S.C. Agrawal, J.
1. This revision petition has been filed under Section 115 of the Code of Civil Procedure against the order dated 14th December, 1977 passed by the Munsif City, Jodhpur whereby the application for amendment of the plaint filed by the petitioner in case No. C.O 102/77 was dismissed by the Munsif City, Jodhpur. The suit aforesaid has been filed by the petitioner for the eviction of the respondent on the ground that the respondent had committed default in the payment of rent In her written statement filed in the said suit, the respondent has denied that she is a tenant of the petitioner and has stated that the premises in question were taken on rent by her from Shri Noor Mohammed After the 61ing of the aforesaid written statement, the petitioner moved an application for amendment of the plaint so as to add a ground that respondent, having denied that relationship of the landlord and tenant, cannot take the benefit o' the provisions of the Rajasthan Premises (Eviction & Control of Rent) Act, 1950, (hereinafter referred to as the 'Act'. It may be observed that Section 13(1)(f) of the Act provides that the bar against the passing of a decree for eviction of a tenant will not apply in a case where the tenant has renounced his character as such or deried the title of the landlord and the latter has not waived his right or condoned the conduct of the tenant. The Munsif City, by his order dated 14th December 1977 dismissed the application filed by the petitioner for amendment of the plaint on the view that no purpose would be served by allowing the amendment sought by the petitioner in the plaint in as much as the denial of title of the petitioner by the respondent in her written statement could not afford a ground for obtaining relief in the present suit and that the basis of the aforesaid denial, the petitioner can bring a fresh suit for the eviction of the respondent. Aggrieved by the aforesaid order passed by the Munsif City, Jodhpur, the petitioner has filed this revision petition
2. Shri D. K. Parihar, the learned Counsel for the petitioner, has submitted that in passing the order dated 14th December, 1977, the Munsif City has committed an error in proceeding on the basis that the denial of the title of the petitioner by the respondent in her written statement cannot afford a ground for obtaining relief in the present suit and that the only course open to 'he petitioner is to file a fresh suit on that ground The learned Counsel for the petitioner, in this connection, has placed reliance on the decisions of this Court in Bhura v. Bahadur Singh 1976 RLW 212 and Premlal v. Jadauchad 1977 RLW 265.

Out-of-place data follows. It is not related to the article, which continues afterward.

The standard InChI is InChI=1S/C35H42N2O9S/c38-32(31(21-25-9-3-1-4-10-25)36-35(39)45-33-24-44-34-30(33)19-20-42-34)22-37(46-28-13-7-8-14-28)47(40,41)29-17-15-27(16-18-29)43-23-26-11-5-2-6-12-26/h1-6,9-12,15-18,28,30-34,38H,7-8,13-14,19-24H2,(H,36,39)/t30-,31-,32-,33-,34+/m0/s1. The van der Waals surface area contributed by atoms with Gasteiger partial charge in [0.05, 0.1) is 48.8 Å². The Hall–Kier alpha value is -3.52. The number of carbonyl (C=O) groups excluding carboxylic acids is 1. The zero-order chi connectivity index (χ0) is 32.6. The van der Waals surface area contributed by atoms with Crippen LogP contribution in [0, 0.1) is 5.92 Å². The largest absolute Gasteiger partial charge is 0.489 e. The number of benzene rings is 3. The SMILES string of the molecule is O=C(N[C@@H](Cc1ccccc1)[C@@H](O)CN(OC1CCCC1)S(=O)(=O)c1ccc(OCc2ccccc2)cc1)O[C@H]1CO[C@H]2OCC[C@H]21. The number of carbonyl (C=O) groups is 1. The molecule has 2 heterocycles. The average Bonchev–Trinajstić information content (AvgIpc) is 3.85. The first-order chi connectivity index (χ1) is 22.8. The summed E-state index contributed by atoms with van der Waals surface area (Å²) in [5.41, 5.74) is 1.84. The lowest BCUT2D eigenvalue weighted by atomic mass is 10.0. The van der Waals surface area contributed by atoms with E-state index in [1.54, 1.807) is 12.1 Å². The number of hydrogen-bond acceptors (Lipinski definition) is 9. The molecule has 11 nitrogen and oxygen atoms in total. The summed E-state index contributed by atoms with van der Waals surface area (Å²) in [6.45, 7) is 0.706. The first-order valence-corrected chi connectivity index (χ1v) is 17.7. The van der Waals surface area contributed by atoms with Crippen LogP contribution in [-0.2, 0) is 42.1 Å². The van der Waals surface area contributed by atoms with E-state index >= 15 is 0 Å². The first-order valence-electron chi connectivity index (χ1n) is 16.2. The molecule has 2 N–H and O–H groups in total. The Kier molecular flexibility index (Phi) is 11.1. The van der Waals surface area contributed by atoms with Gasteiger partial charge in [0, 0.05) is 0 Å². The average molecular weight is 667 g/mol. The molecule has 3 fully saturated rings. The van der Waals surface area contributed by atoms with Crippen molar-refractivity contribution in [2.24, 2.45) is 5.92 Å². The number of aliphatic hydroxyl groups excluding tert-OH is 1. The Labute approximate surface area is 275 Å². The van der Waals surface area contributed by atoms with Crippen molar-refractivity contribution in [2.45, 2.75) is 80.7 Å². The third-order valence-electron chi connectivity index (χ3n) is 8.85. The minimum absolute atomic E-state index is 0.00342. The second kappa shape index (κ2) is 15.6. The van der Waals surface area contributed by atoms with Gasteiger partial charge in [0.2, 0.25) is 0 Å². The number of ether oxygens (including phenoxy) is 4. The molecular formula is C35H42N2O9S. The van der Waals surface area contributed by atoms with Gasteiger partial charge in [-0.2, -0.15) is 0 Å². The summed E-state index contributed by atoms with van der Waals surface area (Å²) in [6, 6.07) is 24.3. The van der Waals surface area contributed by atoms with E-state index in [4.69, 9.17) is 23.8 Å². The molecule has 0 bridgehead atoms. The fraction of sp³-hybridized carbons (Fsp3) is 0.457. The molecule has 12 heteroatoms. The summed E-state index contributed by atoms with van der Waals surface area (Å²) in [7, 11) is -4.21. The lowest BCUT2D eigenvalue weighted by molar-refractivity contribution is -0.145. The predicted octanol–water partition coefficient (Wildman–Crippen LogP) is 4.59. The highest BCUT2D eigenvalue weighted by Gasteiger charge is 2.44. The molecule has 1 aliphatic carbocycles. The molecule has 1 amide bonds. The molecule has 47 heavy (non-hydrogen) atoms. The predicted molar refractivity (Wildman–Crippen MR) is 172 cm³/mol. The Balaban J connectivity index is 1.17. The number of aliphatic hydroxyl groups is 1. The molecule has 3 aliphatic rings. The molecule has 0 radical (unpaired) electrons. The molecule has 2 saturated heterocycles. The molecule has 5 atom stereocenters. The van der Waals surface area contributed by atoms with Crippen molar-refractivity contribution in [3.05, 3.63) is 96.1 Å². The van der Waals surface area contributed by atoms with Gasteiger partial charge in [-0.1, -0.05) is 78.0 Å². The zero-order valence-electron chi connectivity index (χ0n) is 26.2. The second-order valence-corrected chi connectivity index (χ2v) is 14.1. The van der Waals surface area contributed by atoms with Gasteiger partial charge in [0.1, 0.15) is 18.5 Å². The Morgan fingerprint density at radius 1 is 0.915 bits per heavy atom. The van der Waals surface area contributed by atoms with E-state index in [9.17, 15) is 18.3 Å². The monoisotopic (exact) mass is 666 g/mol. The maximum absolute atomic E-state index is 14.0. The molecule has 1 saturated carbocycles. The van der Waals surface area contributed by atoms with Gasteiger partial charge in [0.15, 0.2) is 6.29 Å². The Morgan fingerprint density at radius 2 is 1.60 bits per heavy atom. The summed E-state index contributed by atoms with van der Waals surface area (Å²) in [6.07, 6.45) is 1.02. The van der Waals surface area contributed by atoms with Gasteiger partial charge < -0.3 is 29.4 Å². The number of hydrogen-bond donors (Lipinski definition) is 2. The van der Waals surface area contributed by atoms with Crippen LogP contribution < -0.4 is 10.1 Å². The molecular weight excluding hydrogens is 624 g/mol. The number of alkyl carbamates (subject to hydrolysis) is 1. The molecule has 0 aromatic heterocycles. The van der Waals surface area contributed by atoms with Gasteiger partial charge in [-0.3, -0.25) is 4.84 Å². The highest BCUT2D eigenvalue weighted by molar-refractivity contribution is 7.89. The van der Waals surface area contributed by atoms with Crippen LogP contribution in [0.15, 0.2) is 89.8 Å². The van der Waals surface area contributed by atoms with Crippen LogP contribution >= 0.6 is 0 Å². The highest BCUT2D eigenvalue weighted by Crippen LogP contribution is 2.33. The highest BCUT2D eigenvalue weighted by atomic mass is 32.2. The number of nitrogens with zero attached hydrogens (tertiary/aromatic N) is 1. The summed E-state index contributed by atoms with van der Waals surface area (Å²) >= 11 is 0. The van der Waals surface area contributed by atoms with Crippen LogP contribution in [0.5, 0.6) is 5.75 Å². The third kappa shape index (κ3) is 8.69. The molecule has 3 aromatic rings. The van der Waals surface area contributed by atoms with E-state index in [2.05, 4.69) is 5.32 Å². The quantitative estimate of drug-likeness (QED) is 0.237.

3. Shri R.R. Ghacha, the learned Counsel for the respondent, has raised a preliminary objection to the maintainability of the revision petition and has submitted that the Munsif had jurisdiction either to allow the amendment in the plaint or to refuse the said amendment and that merely because the Munsif had refused to allow the amendment cannot afford a ground for interfering in revision under Section 115 of the Code of Civil Procedure. The learned Counsel has submitted that even if the Munsif had committed an error of law in refusing to allow the amendment of the plaint, such an error could not be regarded as an error falling within the ambit of Clause (c) of Sub-section (1) of Section 115 of the Code of Civil Procedure as amended by Act No. 104 of 1976. In support of the aforesaid submission, the learned Counsel for the respondent has placed reliance on the decision of this Court in Harak Chand v. State of Rajasthan 1969 WLN 458. Relying on the proviso which has been inserted in Sub-Section(I) of Section 115 CPC by Act No. 104 of 1976 the learned Counsel for the respondent has submitted that the impugned order passed by the Munsif in the present case does not cause irreparable injury to the petitioner and therefore this Court is not competent -o vary or reverse the order pissed by the Munsif, rejecting the amendment application of the petitioner. On the merits, the submission of the learned Counsel for the respondent is that an amendment in the plaint was not necessary and that even without such an amendment, it would be open to the petitioner to urge in the present suit that the respondent is liable to be evicted in view of Section 13(1)(f) of the Act.
4. As regards the preliminary objection with regard to the maintainability of the revision petition raised by the learned Counsel for the respondent, it may be noticed that in Harak Chand v. State of Rajasthan 1969 WLN 458, a full bench of this Court, while considering the provisions of Clause (c) in Section 115 of the Code of Civil Procedure, has laid down that Clause (c) is applicable only if the Subordinate Court appears to have acted in the exercise of its jurisdiction illegally or with material irregularity and that illegality or material irregularity must ha/a occurred in the manner in which the jurisdiction of the Sub- ordinate Court is exercised, i.e. in the manner in which that case is heard or decided. The aforesaid decision of the full Bench of this Court in Harak Coand v. State of Rajasthan 1969 WLN 458 was considered by a learned Single Judge of this Court (Lodha, J.) in Roop Narain v. Prem Chand T. Nathani 1973 RLW 594 arising out of an order disallowing he plaintiff's application for amendment of the plaint and it has been observed.